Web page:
College Enrollment in Korean Courses Skyrockets in the U.S.
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- Korean popular culture has swept through the U.S. in the past decade. And more college students are taking Korean language classes — now more than ever.
- Enrollment in other prominent language courses has declined since 2009.
- College students can now major or minor in Korean at institutions across the U.S.
Between 2002 and 2016, U.S. college student enrollment in Korean language courses nearly tripled, from just over 5,000 students in the fall of 2002 to just under 14,000 students in fall of 2016, according to the Modern Language Association.
At the same time, college student enrollment in other languages (besides American Sign Language) either plateaued or decreased since 2009.
Even U.S. enrollment in two of the most popular language courses — French and Spanish — has also declined since 2009.
Spanish language enrollment dropped from over 860,000 in fall 2009 to less than 715,000 in fall 2016. And French enrollment declined by about 40,000 students during that time.
Interest in learning the Korean language seems to coincide with a skyrocketing American interest in Korean popular culture in the past decade.
From Psy's "Gangnam Style," which swept computer screens and social media in the U.S. back in 2012, to the worldwide craze for "Squid Game," Netflix's most watched show of all time, in 2021, Korean popular culture has become much more prominent in the U.S.
Korean pop (K-pop) music has also made a cultural splash in the U.S., and around the world.
BTS, a Korean pop boy band, is ranked No. 45 in the world for monthly listeners on Spotify, as of October 2022.
In 2020, the group topped the U.S. singles chart and has since notched three more Billboard number ones, according to Spotify. They have collaborated with popular artists such as Coldplay, Snoop Dogg, Halsey, Sia, and Charlie Puth.
BLACKPINK, an all-female K-pop group, has over 30 million monthly listeners on Spotify, as of October 2022. They are currently paving their way through the U.S. on tour.
College Students Across the Country Are Learning to Speak Korean
Only four states decreased or had no enrollment between 2002 and 2016. Other states saw an increase in students taking Korean language classes, and many saw enrollment surges.
Some states across the country have seen particularly high spikes of enrollment in Korean language classes throughout the past decade.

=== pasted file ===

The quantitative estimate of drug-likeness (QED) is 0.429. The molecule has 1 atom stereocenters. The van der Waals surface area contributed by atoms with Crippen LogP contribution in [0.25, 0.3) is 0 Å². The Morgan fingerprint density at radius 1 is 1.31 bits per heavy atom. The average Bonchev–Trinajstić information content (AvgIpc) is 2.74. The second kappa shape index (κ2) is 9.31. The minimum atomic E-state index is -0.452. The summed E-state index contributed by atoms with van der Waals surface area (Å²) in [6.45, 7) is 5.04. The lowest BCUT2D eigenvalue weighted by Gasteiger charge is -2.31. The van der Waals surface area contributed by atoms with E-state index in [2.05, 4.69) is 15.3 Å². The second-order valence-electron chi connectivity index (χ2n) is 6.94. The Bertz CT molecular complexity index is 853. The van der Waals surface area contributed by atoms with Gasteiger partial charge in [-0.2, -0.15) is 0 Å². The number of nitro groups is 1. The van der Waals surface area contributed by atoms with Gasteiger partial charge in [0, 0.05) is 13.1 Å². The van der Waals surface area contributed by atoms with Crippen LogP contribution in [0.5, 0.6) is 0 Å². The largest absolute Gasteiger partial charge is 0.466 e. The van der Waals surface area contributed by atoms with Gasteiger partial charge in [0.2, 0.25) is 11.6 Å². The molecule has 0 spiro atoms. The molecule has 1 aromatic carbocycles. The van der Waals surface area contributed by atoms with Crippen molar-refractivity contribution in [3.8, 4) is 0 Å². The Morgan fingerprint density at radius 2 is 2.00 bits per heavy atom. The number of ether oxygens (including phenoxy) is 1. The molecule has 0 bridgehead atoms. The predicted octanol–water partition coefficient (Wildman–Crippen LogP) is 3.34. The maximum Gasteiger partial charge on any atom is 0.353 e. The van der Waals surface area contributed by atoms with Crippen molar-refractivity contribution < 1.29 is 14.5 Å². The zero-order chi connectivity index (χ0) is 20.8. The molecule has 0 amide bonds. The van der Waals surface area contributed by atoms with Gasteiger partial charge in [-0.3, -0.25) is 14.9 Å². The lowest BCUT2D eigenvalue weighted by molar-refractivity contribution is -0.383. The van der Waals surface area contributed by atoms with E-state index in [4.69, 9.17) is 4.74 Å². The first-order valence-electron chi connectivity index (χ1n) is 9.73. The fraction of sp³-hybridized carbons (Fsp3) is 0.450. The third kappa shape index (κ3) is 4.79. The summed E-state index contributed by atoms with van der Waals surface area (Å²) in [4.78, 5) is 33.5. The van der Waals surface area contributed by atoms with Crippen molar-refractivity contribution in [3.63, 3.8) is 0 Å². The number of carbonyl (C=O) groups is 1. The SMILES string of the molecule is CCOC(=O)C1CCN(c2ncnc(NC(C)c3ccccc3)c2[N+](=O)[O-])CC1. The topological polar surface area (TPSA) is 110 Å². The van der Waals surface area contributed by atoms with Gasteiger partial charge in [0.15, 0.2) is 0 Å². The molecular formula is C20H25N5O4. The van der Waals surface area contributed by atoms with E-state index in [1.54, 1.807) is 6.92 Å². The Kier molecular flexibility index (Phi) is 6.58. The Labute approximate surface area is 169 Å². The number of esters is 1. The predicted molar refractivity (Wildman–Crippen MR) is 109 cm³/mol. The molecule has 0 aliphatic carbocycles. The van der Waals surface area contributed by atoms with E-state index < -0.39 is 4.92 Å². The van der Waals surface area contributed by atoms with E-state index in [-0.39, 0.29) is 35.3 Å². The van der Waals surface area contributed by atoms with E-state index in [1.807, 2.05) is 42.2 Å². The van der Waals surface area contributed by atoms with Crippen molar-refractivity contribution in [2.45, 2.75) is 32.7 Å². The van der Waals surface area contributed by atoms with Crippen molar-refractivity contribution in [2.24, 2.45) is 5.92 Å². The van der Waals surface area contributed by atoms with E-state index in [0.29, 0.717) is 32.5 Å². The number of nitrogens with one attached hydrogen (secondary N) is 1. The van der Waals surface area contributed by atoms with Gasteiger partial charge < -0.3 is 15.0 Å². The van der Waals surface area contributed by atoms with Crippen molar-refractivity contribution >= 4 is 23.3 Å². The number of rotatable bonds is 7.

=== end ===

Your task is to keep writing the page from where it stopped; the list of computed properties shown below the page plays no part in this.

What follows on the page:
According to the University of Minnesota, increased interests in Korean classes were twofold: "First, Korean pop culture and culture in general is becoming more and more common and important in the U.S. The second factor that will continue to contribute to the growth of Korean studies in the U.S. is the ever fluctuating state of U.S.-DPRK (Democratic People's Republic of Korea)relations."
In Virginia, enrollment increased from zero students in 2002 to over 300 in 2016, according to data from the Modern Language Association.
The University of Virginia offers eight different Korean language courses — from elementary through fourth-year Korean.
"For the past 20 years or so, South Korea has emerged as one of the strongest countries in East Asia in several aspects," the Korean at UVa webpage reads. "[Learning Korean] will give you an opportunity to explore an ever-growing popularity of Korean culture (Hallyu), such as Korean dramas and pop music, which has taken the world by the storm in recent years."
Where Can Students Major or Minor in Korean Language or Studies?
- University of North Carolina at Chapel Hill
- University of Illinois at Urbana-Champaign
- University of Texas
- Georgetown University
- University of California, Los Angeles
- University of California, Irvine
- Ohio State University
- University of Hawaii at Manoa
Georgia also saw spikes in enrollment in Korean language classes. Nearly eight times as many students took these Korean courses from 2002-2016.
At the University of Georgia, students can take Elementary Korean through Business Korean, where students learn to read, write, and speak about business in Korean. They also learn about the Korean business culture.
At the Georgia Institute of Technology (Georgia Tech), over 300 students take Korean classes, and not just because they listen to K-pop.
According to Georgia Tech's website, "The city of Atlanta has a Korean population of over 100K, and more than 180 Korean companies have a presence in the Southeast, providing a number of local and regional opportunities for student internships and involvement in the local Korean-American community."
In Texas, enrollment more than quadrupled from 149 students in fall 2002 to 608 in fall 2016. The University of Texas offers students the option to minor in Korean studies, as well as take first-, second-, and third-year Korean language classes.
Korean Culture Classes Are on the Rise, Too
Colleges and universities are also developing specific K-pop courses.
At the Massachusetts Institute of Technology (MIT), over 100 students took the course Achieving the Unthinkable: K-Pop on the Global Stage during the spring 2022 semester, according to MIT News.
In New York, Skidmore College offered a first-year Scribner Seminar on K-pop in 2018, taught by anthropology professor Joowon Park.
And at the University of California, Berkeley, students could sign up for a physical education course on K-pop choreography and learn the moves that match current popular K-pop songs.